Time can be problematic for me. I often feel like I don’t have enough time. I have a fear of being late. I have a fear of being early. I often think tasks are going to take a lot longer than they do. I sometimes think things will go a lot quicker than they do. I could go on.
These feelings around time cause me problems, not so much in the way I plan my time – in fact my fears mean I’m good at making sure I’m punctual and allot plenty of time for appointments and tasks. The problems come from the tension in my body created by my anxiety about time. And that tension, if I don’t pay attention, will distort my body shape – my posture – and create pain.
It turns out I am not alone!
When I introduce the Alexander Technique to new people, I often have them try this little experiment (many thanks to Meade Andrews for the idea):
Read the following sentence, then close your eyes and think it to yourself a few times:
“I have to do it now and I have to do it fast.”
What happens to your breathing? What happens physically in your body? If you didn’t notice anything the first time, go ahead and try it again.
Now read this sentence, then close your eyes and think it to yourself a few times:
“I am at ease in my body and have all the time I need.”
Again, notice what happens to your breathing and to your body in general.
Everyone I’ve tried this with reports experiencing increased tension at least somewhere in their body, along with holding the breath or shallow/restricted breathing for the first sentence, and a calming of the body and easier breathing for the second. This nicely illustrates the unity of mind and body (i.e. our thoughts are not separate from our physical body), but also shows that time is a common trigger for anxiety.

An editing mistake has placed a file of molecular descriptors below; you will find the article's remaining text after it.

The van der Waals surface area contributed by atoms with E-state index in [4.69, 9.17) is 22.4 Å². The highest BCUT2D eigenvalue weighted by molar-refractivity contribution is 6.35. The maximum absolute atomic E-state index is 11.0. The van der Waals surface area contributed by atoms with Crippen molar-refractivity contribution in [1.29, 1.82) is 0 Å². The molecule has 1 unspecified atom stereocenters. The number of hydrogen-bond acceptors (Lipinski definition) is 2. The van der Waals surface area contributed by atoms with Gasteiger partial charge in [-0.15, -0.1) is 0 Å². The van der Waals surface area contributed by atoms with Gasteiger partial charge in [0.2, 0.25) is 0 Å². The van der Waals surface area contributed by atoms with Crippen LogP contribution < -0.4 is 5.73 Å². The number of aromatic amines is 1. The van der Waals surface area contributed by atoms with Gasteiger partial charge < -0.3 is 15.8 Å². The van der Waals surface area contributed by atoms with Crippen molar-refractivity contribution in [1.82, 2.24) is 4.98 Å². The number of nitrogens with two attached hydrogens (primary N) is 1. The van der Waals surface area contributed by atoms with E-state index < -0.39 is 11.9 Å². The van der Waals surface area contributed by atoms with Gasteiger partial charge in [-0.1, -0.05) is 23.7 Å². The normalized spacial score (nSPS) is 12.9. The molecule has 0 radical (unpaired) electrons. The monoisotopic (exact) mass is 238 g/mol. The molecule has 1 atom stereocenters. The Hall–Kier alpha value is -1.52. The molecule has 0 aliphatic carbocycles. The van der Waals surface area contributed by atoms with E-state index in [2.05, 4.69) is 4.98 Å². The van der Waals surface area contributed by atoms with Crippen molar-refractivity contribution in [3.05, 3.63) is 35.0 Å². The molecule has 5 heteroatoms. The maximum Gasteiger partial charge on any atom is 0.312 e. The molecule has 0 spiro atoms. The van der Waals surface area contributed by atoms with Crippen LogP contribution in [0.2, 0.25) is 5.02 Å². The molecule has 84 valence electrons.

My reading group is currently reading Change Your Posture, Change Your Life by Richard Brennan, an Alexander Technique teacher in Ireland. In the chapter entitled, “The Secret Key to Good Posture” Brennan writes that, “Posture and time are very much connected, as can be seen in common expressions such as being ‘pressed for time’, ‘pushed for time’, ‘under pressure of time’, or ‘moving at breakneck speed.'” As we discovered in the experiment above, just thinking that we don’t have time is enough to create harmful tension in the body. In fact, as Brennan says, “Lack of time is more of a feeling or a thought than a reality.”*
Alexander Technique has been invaluable in helping me become aware of and manage my relationship with time in a way that helps me breathe easier, improves my posture and decreases my tension and anxiety, while still allowing me to get things done! It has helped me to be present to what is actually going on now, rather than letting my fears about lack of time (the future) take over.
If you feel your own relationship with time “pulls you down” – literally – start off by just noticing when you have thoughts of not having enough time. Whether it is true or not, focusing on that will not help you. Instead give yourself the gift of thinking “I have time” and pay attention to the steps you need to take – one by one – to get your task completed, if possible staying aware of your breathing as you do so. I also recommend finding specific times during the day to pay attention to the present. There are many practices which do this including meditation, and of course my personal favorite, Constructive Rest.
How is your relationship to time? Did you try the thinking experiment for yourself? If so, what changes in your body and breath did you notice? Do you have strategies or practices that help you? Please leave your comments in the space below. I’d love to hear from you.
* Brennan, Richard, Change Your Posture, Change Your Life (London: Watkins, 2012), p. 76